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[FYI] (Fwd) COE Cybercrime treaty moves forward

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Date sent:      	Mon, 20 Nov 2000 23:22:19 -0500
From:           	David Sobel <sobel@epic.org>
Subject:        	COE Cybercrime treaty moves forward
To:             	gilc-plan@gilc.org
Send reply to:  	gilc-plan@gilc.org


European council moves Net crime treaty forward

By Erich Luening

Staff Writer, CNET News.com

November 20, 2000, 3:35 p.m. PT

A European coalition is a step closer to creating the first
international cybercrime treaty after ironing out language to
appease critics who called earlier versions a threat to human

The 41-nation Council of Europe (COE) is expected to post the
latest draft of the treaty on its Web site Tuesday, a
representative for the Strasbourg, France-based council said.
The council has been hastily redrafting the treaty after
Internet lobby groups labeled it as a possible human-rights
threat and as a way for the police authority of national
governments to be improperly extended.

Legal advisers for the council are issuing a new draft of the
treaty that clarifies passages that led to the earlier concerns
and what they see as serious misunderstandings of what the
treaty actually sets out to do, the representative said.

Any treaty that comes out of the council will be proposed to
governments around the world to help standardize international
law related to cybercrime. Although the United States is not a
member of the COE, U.S. representatives have been observing the
process and advising the members along the way.

Since 1997, the council has been working on a treaty to
standardize laws against online pornography, hacking, fraud,
viruses and other Internet criminal activity and has been trying
to develop common methods of securing evidence to track and
prosecute criminals.

According to earlier drafts, each member country will be
responsible for developing legislation and other measures to
ensure that individuals can be held liable for criminal offenses
as outlined in the treaty.

"We have not made any major changes to the substance of the
treaty," said Peter Csonka, the deputy head of the COE's
economic crime division, which is overseeing the drafting
process. "We were surprised about the violence of the comments
and criticism, so we went back and made the next draft more

Meeting in closed sessions last week were representatives of 14
members of the COE, as well as observers from the United States,
Canada, Japan and South Africa.

For years, law enforcement authorities from around the world
have been asking for efforts such as these to give them greater
power to move quickly against a wide range of crimes that take
place on the Web.

But like the controversy in the United States surrounding the
FBI's Carnivore system--which is installed at Internet service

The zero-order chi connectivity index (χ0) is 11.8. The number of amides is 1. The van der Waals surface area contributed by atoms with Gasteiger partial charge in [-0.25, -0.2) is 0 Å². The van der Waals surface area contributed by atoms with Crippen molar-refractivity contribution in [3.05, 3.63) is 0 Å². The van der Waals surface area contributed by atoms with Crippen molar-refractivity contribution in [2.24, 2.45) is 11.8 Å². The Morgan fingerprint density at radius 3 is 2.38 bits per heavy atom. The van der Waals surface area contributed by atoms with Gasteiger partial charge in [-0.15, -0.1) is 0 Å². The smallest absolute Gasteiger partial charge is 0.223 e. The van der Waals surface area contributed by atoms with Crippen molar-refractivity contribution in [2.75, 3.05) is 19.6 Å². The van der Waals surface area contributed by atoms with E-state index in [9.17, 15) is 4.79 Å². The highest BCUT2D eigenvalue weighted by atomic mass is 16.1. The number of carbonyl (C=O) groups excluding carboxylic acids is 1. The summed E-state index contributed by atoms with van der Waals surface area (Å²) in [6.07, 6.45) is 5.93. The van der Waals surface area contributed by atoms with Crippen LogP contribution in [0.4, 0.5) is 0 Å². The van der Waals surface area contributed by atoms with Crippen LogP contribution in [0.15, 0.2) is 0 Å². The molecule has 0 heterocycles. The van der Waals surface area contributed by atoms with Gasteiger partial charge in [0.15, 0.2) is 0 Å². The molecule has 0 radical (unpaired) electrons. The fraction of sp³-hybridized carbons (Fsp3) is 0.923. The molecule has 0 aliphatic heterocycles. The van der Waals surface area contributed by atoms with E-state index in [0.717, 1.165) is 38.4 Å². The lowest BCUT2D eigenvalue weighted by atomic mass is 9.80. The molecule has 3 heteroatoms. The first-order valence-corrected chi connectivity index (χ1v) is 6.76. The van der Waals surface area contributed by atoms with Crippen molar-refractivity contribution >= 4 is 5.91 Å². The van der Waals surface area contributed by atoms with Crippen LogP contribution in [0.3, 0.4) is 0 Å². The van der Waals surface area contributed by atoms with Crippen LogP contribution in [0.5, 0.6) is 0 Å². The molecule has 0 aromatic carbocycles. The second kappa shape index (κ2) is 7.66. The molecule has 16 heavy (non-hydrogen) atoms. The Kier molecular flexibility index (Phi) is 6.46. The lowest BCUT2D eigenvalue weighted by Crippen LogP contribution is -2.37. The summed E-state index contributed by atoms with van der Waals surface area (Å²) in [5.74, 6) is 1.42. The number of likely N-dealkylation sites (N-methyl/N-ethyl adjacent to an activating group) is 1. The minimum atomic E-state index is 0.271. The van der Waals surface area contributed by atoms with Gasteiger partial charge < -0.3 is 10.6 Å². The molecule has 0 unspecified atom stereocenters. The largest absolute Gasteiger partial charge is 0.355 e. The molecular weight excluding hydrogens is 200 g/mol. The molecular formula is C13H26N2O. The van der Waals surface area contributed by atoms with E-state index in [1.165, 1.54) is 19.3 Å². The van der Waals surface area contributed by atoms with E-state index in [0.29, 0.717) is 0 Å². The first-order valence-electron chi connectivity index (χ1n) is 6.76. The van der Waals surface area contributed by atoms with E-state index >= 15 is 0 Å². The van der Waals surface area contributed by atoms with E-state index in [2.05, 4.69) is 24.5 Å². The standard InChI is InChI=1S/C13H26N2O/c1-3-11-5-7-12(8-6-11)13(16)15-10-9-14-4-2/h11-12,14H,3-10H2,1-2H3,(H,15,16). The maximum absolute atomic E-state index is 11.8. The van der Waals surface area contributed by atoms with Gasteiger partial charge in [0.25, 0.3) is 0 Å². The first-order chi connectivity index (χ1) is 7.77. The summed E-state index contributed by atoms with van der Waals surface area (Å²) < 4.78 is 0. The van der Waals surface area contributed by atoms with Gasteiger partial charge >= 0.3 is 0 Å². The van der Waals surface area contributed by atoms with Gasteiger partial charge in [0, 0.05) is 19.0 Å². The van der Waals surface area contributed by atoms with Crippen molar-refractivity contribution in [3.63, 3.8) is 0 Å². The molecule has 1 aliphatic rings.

providers and captures "packets" of Internet traffic as they
travel through ISP networks--many criticize the treaty as going
too far and jeopardizing the balance between individual privacy
and the needs of law enforcement.

Security practitioners, educators and others have said the
proposed treaty may inadvertently result in criminalizing
techniques and software commonly used to make their own computer
systems resistant to attacks.

A number of groups criticized articles in the treaty that called
for countries to pass legislation that would empower authorities
and ISPs to collect, record or monitor electronic communications
through the "application of technical means" during criminal

"Specifically, we object to provisions that will require
Internet service providers to retain records regarding the
activities of their customers," the Global Internet Liberty
Campaign wrote in a letter to the COE and posted on its Web
site. "These provisions pose a significant risk to the privacy
and human rights of Internet users and are at odds with
well-established principles of data protection such as the Data
Protection Directive of the European Union."

Similar communications transaction information has been used in
the past to identify dissidents and to persecute minorities, the
Liberty Campaign said.

The controversy surrounding the treaty proposal may delay its
passage and implementation and could risk its eventual approval
in other countries, said John Murphy, a law professor at
Villanova University in Pennsylvania.

"It will be difficult to get a treaty agreed to by all the
negotiators because of the tension between individual rights,
like privacy, and the need for law enforcement to gather
information on crimes, including terrorism," Murphy said. "It
will be even more difficult to get agreement on such issues here
in the United States. I see a lot of barriers out there before I
see this getting full approval by all parties."

However, the COE's Csonka said there is plenty of time to work
out further disagreements and concerns about the treaty and said
he remains confident that it will help shape international law.

His group of legal advisers has one more crack at the draft in
mid-December before it goes to the Assembly of the Council of
Europe for approval in January. It is not expected to be
endorsed by the council before mid-2001, and then it will be
proposed to individual nations.

. David L. Sobel, General Counsel              *   +1 202 483 1140
(tel) Electronic Privacy Information Center        *   +1 202 483 1248
(fax) 1718 Connecticut Ave., N.W. Suite 200        *   sobel@epic.org
Washington, DC 20009   USA                   *   http://www.epic.org .

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